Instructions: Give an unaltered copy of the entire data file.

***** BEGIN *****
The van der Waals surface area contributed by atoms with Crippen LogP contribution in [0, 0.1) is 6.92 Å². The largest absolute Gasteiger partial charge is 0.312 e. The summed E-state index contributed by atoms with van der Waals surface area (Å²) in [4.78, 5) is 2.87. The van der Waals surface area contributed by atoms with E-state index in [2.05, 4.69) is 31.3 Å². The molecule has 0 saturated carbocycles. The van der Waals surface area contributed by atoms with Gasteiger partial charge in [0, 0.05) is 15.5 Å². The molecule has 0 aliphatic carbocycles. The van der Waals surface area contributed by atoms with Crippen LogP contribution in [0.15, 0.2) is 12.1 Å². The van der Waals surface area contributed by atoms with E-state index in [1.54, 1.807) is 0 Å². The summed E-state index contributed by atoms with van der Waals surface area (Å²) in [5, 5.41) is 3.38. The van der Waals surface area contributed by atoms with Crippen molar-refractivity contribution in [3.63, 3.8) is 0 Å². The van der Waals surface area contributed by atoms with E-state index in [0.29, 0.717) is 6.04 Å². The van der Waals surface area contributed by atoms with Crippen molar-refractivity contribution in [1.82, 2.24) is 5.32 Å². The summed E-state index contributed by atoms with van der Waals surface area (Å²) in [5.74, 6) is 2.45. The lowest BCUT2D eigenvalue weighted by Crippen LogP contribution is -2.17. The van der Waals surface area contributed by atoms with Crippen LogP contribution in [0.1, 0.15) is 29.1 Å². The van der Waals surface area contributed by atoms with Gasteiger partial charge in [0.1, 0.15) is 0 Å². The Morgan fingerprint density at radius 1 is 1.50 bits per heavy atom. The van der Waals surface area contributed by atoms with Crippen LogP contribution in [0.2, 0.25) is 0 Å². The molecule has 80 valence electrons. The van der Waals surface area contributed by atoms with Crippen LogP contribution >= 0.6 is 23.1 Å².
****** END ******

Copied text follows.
The van der Waals surface area contributed by atoms with Crippen LogP contribution in [0, 0.1) is 6.92 Å². The largest absolute Gasteiger partial charge is 0.312 e. The summed E-state index contributed by atoms with van der Waals surface area (Å²) in [4.78, 5) is 2.87. The van der Waals surface area contributed by atoms with E-state index in [2.05, 4.69) is 31.3 Å². The molecule has 0 saturated carbocycles. The van der Waals surface area contributed by atoms with Gasteiger partial charge in [0, 0.05) is 15.5 Å². The molecule has 0 aliphatic carbocycles. The van der Waals surface area contributed by atoms with Crippen LogP contribution in [0.15, 0.2) is 12.1 Å². The van der Waals surface area contributed by atoms with E-state index in [1.54, 1.807) is 0 Å². The summed E-state index contributed by atoms with van der Waals surface area (Å²) in [5, 5.41) is 3.38. The van der Waals surface area contributed by atoms with Crippen molar-refractivity contribution in [3.63, 3.8) is 0 Å². The van der Waals surface area contributed by atoms with E-state index in [0.29, 0.717) is 6.04 Å². The van der Waals surface area contributed by atoms with Crippen molar-refractivity contribution in [1.82, 2.24) is 5.32 Å². The summed E-state index contributed by atoms with van der Waals surface area (Å²) in [5.74, 6) is 2.45. The lowest BCUT2D eigenvalue weighted by Crippen LogP contribution is -2.17. The van der Waals surface area contributed by atoms with Crippen LogP contribution in [0.1, 0.15) is 29.1 Å². The van der Waals surface area contributed by atoms with Gasteiger partial charge in [0.1, 0.15) is 0 Å². The Morgan fingerprint density at radius 1 is 1.50 bits per heavy atom. The van der Waals surface area contributed by atoms with Crippen LogP contribution in [0.2, 0.25) is 0 Å². The molecule has 80 valence electrons. The van der Waals surface area contributed by atoms with Crippen LogP contribution >= 0.6 is 23.1 Å².